By Godwin Oritse
Federal Ministry of Justice has finally stepped into the protracted face-off between Nigerian Ports Authority, NPA, and its 1991 retirees, even as the Senate directed that the embattled ex-workers be paid their entitlements.
Vanguard gathered that after several attempts to broker peace and ensure that the retirees were paid failed, the office of Minister of Justice and Attorney-General of the Federation finally met with the warring parties recently, after a letter dated July 22, 2010 had been sent to the Managing Director of NPA, Malam Abdul Salam Mohammed.
Sources at the meeting, which lasted for three days in Lagos, disclosed that it was attended by a representative of the Minister and three senior lawyers, while NPA’s team was led by one Mr. S. A. Balogun, accompanied by four others.
The 1991 NPA retirees were reportedly represented by the trio of Mr. B. Osinuga, Pastor Okon and Mr. Oni.
Vanguard also confirmed that the Minister had earlier ordered NPA to come to the meeting with a calculation of the total entitlement of each category of retrenched employees.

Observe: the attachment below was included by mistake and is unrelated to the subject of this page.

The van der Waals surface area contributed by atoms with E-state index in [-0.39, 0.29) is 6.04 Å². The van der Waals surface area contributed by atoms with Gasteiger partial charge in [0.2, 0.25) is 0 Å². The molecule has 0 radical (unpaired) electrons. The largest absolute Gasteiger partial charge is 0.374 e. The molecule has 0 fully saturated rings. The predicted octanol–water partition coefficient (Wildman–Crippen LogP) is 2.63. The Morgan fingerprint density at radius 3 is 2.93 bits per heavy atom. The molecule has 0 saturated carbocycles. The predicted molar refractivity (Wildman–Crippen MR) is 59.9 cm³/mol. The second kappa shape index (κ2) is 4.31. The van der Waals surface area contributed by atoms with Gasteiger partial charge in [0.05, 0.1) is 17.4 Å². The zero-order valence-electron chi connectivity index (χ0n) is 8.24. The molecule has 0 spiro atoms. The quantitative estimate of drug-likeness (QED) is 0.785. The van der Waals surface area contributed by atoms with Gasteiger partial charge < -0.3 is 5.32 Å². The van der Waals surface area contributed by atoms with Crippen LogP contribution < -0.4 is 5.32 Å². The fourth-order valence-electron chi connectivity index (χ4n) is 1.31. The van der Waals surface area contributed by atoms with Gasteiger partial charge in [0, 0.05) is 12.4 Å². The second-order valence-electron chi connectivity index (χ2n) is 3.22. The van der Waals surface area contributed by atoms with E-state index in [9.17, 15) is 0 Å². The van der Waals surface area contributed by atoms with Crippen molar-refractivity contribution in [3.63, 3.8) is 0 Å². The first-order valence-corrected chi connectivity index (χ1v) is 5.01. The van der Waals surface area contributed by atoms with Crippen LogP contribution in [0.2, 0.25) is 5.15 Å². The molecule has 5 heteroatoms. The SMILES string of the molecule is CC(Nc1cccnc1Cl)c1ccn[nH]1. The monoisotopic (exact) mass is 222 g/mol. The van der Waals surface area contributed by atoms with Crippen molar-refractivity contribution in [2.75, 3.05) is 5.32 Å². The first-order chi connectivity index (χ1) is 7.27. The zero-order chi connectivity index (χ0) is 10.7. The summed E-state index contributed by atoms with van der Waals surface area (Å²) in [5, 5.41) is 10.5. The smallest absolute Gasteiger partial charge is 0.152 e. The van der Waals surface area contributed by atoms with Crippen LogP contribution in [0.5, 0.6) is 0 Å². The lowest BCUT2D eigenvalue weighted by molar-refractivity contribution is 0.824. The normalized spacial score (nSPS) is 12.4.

These include those who served for five years and above but less than 10 years; those who served for 10 years and above, as well as those who are deceased.
It was also confirmed that NPA was lampooned for allegedly refusing to obey the ruling of the Supreme Court and the delay to pay pension and gratuity and other entitlements to the 1991 NPA retirees.
The Minister’s representative reportedly chided NPA for allegedly disrespecting the apex Court’s judgment and warned its management that nobody can cancel the ruling, not even the President of Nigeria.
On the strength of the ministry’s argument and based on copies of the apex court’s judgment, it was agreed that NPA would go back and commence the process of paying the ex-workers’ pension and gratuities.